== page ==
On the sector of games used for the tagging and annotation of things there are a lot of approaches for different kind of things.[20] developed the “ESP game” that lets players tag images. Two players are randomly assigned to a game and are shown the same image.

Their task is to guess what their partner is typing for that image. When both players typed the same string they receive points and the next image is shown.

[16] propose the GWAP “OntoTube” for the annotation of videos. Here the players are shown the same YouTube video and have to answer a set of questions regarding the video like “What is the genre of the video?” and “What is the language of the video?” The players receive points for questions they chose the same answer for.

“TagATune”, a game developed by[12], is used to annotate music and sound. Similar to the ESP game two randomly paired players are presented the same sound and have to guess what their partner is typing. As the authors state sounds are more ambiguous than images and to cope with that difficulty the players are shown a category word (e.g. “mood” or “movie genre”) that shall limit their typed description to that category. Players get points for agreed descriptions.

[4] present “Collabio” a GWAP that lets players tag other players to collect descriptive tags for individuals. The game is embedded in Facebook. Players are asked to tag their friends. To motivate the players they see a tag cloud of tags that other players assigned to a person. Tags that other players entered are masked until the player herself guesses that tag. For each entered tag the player gets an amount of points that is proportional to the number of players that entered this tag.

A totally different approach led to the game “Foldit” developed by[6]. Here the problems the players have to solve have a much higher complexity: The task for the players is to fold proteins to find a structure with an optimum of energy. The players are shown a graphical representation of a protein that is not in its energetically optimal state. To make the game playable for players with no scientific background and knowledge of the biochemistry domain the players are trained in some tutorial levels. They can drag and rotate different parts of the protein and use some predefined tools to optimize the protein structure. The less energy the protein has the more points the player gets.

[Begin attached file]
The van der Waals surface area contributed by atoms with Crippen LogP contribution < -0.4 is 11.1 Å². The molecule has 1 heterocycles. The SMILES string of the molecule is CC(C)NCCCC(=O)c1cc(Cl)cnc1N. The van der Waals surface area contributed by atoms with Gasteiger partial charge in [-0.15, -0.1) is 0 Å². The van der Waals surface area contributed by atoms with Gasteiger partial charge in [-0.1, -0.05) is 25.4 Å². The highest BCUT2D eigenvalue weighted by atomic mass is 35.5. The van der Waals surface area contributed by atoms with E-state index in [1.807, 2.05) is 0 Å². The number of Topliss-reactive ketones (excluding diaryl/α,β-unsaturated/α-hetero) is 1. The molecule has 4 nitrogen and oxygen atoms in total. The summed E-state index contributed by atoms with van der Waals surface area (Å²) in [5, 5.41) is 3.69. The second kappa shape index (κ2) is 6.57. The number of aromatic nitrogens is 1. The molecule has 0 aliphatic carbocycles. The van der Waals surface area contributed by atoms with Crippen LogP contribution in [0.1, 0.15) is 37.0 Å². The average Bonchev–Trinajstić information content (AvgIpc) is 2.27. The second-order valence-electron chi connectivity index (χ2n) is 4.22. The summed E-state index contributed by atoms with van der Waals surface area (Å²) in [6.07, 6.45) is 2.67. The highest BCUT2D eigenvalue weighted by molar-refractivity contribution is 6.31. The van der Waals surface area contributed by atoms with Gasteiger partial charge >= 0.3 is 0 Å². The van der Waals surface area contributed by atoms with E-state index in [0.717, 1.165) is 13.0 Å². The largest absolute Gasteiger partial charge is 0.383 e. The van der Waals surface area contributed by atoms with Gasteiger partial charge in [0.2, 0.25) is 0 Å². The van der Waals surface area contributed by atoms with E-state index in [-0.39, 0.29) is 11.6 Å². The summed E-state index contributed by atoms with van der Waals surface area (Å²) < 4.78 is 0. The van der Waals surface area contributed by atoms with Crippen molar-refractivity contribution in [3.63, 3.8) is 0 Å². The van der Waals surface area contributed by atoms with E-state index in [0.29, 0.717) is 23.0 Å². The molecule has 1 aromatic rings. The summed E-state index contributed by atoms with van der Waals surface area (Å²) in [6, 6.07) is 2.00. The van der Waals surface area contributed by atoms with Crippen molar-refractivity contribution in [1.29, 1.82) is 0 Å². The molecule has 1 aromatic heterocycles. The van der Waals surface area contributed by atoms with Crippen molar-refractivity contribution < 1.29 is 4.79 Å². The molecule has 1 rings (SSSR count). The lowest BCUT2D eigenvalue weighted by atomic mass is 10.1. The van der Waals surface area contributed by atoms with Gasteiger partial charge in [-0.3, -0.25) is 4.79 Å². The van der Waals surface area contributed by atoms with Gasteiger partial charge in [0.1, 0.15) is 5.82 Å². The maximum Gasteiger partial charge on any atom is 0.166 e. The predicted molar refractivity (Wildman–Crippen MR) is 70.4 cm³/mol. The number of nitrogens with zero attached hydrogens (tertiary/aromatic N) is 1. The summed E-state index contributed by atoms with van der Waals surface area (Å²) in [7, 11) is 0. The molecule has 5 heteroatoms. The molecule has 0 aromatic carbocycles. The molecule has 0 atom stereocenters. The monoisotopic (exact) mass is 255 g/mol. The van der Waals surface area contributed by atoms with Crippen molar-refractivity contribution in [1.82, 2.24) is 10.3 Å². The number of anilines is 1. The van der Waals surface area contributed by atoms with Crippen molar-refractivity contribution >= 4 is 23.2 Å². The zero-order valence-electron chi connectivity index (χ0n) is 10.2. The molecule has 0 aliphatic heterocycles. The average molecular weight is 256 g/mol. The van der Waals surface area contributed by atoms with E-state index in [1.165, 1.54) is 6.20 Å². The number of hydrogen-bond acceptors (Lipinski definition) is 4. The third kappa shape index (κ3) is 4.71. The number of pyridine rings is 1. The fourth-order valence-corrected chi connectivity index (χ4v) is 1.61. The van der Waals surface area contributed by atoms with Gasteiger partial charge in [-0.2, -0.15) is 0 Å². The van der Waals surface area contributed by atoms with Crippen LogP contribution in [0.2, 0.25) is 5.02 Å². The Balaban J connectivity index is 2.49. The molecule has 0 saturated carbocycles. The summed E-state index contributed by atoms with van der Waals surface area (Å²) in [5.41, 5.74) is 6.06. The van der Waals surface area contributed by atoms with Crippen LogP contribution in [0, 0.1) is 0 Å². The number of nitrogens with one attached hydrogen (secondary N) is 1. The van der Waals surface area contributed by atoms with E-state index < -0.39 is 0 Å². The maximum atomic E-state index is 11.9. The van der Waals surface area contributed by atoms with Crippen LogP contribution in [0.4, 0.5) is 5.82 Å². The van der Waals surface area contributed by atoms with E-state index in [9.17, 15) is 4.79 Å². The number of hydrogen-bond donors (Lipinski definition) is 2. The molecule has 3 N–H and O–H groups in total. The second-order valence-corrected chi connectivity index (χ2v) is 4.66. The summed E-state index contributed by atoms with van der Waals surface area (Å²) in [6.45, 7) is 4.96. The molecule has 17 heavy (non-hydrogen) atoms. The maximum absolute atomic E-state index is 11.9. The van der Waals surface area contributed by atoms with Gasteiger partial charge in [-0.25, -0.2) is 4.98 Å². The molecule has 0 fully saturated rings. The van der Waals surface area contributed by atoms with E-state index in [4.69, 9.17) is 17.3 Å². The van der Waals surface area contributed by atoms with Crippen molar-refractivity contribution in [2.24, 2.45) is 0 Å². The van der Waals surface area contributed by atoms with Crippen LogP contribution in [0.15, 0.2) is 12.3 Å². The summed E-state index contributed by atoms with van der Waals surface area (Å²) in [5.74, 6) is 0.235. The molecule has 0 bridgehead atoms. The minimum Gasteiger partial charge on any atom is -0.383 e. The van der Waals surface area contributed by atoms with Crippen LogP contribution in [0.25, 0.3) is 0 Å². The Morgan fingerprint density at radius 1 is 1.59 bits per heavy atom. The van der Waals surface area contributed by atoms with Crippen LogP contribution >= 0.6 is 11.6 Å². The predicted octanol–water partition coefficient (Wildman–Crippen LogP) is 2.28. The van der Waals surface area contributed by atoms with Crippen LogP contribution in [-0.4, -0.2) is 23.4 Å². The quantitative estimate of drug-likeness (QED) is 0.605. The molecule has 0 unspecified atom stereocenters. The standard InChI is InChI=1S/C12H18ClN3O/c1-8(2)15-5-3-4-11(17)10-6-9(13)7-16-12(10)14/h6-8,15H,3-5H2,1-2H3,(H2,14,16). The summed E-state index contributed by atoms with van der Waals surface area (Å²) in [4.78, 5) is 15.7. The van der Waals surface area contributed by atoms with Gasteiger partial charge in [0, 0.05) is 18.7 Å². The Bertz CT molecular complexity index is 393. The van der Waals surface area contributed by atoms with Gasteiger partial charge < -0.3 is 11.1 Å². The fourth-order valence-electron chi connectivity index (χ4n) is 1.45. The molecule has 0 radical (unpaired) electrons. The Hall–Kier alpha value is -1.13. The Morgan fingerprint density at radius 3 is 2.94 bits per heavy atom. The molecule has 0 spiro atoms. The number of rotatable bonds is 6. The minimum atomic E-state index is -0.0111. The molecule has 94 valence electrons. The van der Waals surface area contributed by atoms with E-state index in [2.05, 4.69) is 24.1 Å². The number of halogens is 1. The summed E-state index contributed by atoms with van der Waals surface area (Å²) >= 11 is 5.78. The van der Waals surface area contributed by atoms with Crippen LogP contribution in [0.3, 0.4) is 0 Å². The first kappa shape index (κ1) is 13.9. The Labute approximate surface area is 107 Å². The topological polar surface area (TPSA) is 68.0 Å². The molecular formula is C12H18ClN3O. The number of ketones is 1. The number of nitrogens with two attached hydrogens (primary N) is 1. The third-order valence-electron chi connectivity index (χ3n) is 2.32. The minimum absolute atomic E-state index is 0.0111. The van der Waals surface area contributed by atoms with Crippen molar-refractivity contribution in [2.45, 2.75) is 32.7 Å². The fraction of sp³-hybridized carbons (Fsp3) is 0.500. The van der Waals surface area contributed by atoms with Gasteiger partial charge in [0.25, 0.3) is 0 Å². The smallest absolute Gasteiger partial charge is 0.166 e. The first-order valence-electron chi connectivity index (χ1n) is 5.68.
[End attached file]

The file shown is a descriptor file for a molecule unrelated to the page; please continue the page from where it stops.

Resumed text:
The authors of[13] transfer the GWAP paradigm to mobile devices. With their game “CityExplorer” they encourage players to collect geospatial data that can be used for location-based services. The game is based on the board game Carcassonne but the play takes place in the real world, typically in a city. The city is divided into squares by a grid. The players can set markers on locations of defined categories like “church”, “art” or “cafe”. To set a marker a player needs to take a photo of the location, give it a name, approach it as close as possible (for the GPS location) and select a category. At the end of the game players get points for every square they dominate, which means they have the most markers in them, and for placing the most markers of a category on the whole game board.

The game “PhotoCity” ([18] ) aims at collecting photos of real world locations that can be used for building 3D models with an automatic reconstruction. As for this purpose it is not sufficient to only have front-facing views of a location the players need to be directed to take photos of parts of a location, which is not yet modelled detailed enough. The authors encourage the players to do so with the following game mechanics: The players are provided with a virtual map that shows the locations that need to be photographed. The task for the players is to capture virtual flags that are anchored in the real-world locations and by doing so take the ownership of this location. The more new points a photo adds to the model the more points a player gets for submitting this photo. A flag is held by the player with the most points at that flag.

CHAPTER 3 Problem